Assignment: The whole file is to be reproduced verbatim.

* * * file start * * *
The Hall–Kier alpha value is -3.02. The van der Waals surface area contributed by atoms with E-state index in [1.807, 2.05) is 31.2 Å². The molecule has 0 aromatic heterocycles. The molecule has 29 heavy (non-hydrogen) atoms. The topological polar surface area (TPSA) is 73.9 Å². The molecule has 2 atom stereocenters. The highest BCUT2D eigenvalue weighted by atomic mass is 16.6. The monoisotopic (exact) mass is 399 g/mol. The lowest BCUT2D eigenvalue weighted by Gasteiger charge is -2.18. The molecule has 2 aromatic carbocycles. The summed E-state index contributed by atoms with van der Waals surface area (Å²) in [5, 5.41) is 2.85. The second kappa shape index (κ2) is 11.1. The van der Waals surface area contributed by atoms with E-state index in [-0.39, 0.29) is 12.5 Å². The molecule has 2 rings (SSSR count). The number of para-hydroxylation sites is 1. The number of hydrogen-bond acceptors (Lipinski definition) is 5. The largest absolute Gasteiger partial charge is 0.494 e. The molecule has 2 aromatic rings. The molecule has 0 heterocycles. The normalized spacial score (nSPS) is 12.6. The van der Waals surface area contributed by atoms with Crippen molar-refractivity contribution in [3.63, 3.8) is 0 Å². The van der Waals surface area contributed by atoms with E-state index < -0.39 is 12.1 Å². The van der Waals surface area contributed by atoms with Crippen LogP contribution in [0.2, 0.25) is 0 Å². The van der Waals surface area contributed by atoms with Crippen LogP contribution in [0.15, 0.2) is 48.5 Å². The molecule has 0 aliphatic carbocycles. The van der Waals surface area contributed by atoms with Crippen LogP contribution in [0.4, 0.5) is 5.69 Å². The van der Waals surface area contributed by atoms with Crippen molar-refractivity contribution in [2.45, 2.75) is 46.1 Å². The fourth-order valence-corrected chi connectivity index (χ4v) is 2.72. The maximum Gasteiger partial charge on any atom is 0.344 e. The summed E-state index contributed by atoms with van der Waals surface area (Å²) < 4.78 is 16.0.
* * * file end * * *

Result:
The Hall–Kier alpha value is -3.02. The van der Waals surface area contributed by atoms with E-state index in [1.807, 2.05) is 31.2 Å². The molecule has 0 aromatic heterocycles. The molecule has 29 heavy (non-hydrogen) atoms. The topological polar surface area (TPSA) is 73.9 Å². The molecule has 2 atom stereocenters. The highest BCUT2D eigenvalue weighted by atomic mass is 16.6. The monoisotopic (exact) mass is 399 g/mol. The lowest BCUT2D eigenvalue weighted by Gasteiger charge is -2.18. The molecule has 2 aromatic carbocycles. The summed E-state index contributed by atoms with van der Waals surface area (Å²) in [5, 5.41) is 2.85. The second kappa shape index (κ2) is 11.1. The van der Waals surface area contributed by atoms with E-state index in [-0.39, 0.29) is 12.5 Å². The molecule has 2 rings (SSSR count). The number of para-hydroxylation sites is 1. The number of hydrogen-bond acceptors (Lipinski definition) is 5. The largest absolute Gasteiger partial charge is 0.494 e. The molecule has 2 aromatic rings. The molecule has 0 heterocycles. The normalized spacial score (nSPS) is 12.6. The van der Waals surface area contributed by atoms with Crippen molar-refractivity contribution in [3.63, 3.8) is 0 Å². The van der Waals surface area contributed by atoms with E-state index < -0.39 is 12.1 Å². The van der Waals surface area contributed by atoms with Crippen LogP contribution in [0.2, 0.25) is 0 Å². The van der Waals surface area contributed by atoms with Crippen LogP contribution in [0.15, 0.2) is 48.5 Å². The molecule has 0 aliphatic carbocycles. The van der Waals surface area contributed by atoms with Crippen LogP contribution in [0.4, 0.5) is 5.69 Å². The van der Waals surface area contributed by atoms with Crippen molar-refractivity contribution in [2.45, 2.75) is 46.1 Å². The fourth-order valence-corrected chi connectivity index (χ4v) is 2.72. The maximum Gasteiger partial charge on any atom is 0.344 e. The summed E-state index contributed by atoms with van der Waals surface area (Å²) < 4.78 is 16.0.